Dartmouth Ski Patrol 
Provides patrol and rescue on the Dartmouth Skiway and provides medical and safety support to the other member clubs.
Farm and Field
Organizes student participation at the Dartmouth Organic Farm and raises awareness about organic farming.
Mountain Biking Club 
Organizes mountain biking trips to local areas such as Kingdom Trails in East Burke, VT and Highland Downhill Mountain Bike Park in Northfield, New Hampshire. There have also been trips over spring break to Asheville, North Carolina area.
Winter Sports Club 
Organizes backcountry skiing and winter mountaineering trips. Trips are run to local mountains in New Hampshire and Vermont as well as an annual trip to Mount Katahdin in Maine. Smaller trips have been funded to Rogers Pass near Revelstoke, British Columbia and the Wasatch Range in Utah.
Women in the Wilderness 
Develops out-of-door confidence and leadership skills and organizes outdoor trips for women spanning many of the Outing Club's activities.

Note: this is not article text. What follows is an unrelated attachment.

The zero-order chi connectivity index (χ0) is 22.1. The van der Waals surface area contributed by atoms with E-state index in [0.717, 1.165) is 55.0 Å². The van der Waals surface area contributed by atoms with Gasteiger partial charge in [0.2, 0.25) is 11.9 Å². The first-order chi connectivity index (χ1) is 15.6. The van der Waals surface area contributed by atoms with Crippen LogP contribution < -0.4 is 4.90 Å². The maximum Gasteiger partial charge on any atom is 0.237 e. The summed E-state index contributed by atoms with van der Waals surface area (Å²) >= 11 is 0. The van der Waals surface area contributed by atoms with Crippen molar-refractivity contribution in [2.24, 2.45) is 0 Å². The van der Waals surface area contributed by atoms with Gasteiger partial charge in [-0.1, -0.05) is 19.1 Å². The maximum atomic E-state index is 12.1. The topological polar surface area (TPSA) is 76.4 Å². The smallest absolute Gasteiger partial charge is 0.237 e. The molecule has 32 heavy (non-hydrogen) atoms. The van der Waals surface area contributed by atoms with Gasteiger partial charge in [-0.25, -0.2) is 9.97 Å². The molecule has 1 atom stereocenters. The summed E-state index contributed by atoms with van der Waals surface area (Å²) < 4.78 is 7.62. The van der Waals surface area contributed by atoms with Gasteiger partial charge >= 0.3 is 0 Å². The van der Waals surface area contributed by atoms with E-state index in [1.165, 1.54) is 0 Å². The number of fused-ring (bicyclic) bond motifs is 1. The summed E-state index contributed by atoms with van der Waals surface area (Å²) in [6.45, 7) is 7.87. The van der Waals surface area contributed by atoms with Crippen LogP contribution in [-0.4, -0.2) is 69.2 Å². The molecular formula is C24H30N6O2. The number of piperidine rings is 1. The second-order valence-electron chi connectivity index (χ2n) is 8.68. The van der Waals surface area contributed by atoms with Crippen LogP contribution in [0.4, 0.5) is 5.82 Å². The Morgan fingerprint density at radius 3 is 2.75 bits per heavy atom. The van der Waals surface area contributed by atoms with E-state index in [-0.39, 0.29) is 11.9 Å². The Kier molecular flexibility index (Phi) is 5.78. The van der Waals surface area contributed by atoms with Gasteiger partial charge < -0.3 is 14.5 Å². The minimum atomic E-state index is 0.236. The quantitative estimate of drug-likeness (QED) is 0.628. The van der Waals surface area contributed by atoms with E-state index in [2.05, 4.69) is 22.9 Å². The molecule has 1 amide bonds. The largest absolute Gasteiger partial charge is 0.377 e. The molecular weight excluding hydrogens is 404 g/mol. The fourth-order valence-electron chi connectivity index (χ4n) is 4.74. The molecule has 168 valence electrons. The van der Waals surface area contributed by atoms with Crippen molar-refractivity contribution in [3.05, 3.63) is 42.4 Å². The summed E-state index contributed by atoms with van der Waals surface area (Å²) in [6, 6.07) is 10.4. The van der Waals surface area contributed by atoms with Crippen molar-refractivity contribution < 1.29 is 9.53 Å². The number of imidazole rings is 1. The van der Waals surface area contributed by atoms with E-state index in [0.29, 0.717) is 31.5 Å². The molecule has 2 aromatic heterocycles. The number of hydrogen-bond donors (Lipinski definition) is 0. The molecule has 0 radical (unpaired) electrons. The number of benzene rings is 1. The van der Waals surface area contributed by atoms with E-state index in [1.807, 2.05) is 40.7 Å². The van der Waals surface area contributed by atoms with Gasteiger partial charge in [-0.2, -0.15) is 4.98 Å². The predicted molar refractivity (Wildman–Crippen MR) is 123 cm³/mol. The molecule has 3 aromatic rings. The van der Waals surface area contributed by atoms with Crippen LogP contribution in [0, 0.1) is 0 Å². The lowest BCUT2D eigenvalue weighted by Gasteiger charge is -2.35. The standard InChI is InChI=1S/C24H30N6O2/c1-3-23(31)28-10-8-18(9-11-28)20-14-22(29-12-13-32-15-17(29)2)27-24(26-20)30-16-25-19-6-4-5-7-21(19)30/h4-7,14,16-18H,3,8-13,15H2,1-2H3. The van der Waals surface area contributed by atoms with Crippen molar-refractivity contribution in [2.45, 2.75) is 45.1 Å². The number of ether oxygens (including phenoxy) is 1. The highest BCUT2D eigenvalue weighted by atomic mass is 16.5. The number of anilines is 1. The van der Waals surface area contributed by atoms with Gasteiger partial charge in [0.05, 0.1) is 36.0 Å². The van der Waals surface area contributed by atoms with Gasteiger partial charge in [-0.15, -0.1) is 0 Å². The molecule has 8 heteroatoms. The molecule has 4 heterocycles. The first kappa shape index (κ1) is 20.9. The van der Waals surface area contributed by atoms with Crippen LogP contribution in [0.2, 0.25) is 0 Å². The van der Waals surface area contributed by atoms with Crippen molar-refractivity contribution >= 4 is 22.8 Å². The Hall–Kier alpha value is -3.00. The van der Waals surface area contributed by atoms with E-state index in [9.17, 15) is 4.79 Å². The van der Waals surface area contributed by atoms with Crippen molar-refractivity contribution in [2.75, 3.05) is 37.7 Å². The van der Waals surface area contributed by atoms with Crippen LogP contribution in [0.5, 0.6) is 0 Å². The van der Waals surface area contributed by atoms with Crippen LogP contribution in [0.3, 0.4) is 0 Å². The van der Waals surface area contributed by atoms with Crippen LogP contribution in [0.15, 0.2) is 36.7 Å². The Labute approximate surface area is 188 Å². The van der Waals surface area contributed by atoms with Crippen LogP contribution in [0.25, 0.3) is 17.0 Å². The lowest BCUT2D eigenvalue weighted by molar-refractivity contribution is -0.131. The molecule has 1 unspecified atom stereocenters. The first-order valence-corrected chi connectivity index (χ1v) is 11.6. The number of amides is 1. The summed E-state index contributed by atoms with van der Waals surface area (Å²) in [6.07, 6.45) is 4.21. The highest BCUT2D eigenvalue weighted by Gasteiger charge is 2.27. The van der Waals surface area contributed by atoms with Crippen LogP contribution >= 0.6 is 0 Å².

Affiliated programs and facilities

Second College Grant 
26,800 acres (108 km²) owned by the College in northern New Hampshire.
Mount Moosilauke 
The southwesternmost 4,000-foot (1,200 m) mountain of the White Mountains of New Hampshire and the home of the Moosilauke Ravine Lodge.
Dartmouth Outdoor Rentals 
Outdoor gear rental and workshops.
Dartmouth Cross Country Ski Center 
Ski and skate rentals.
Daniels Climbing Gym 
Bouldering cave and training facility.
Dartmouth Organic Farm 
Organic teaching farm.
Robinson Hall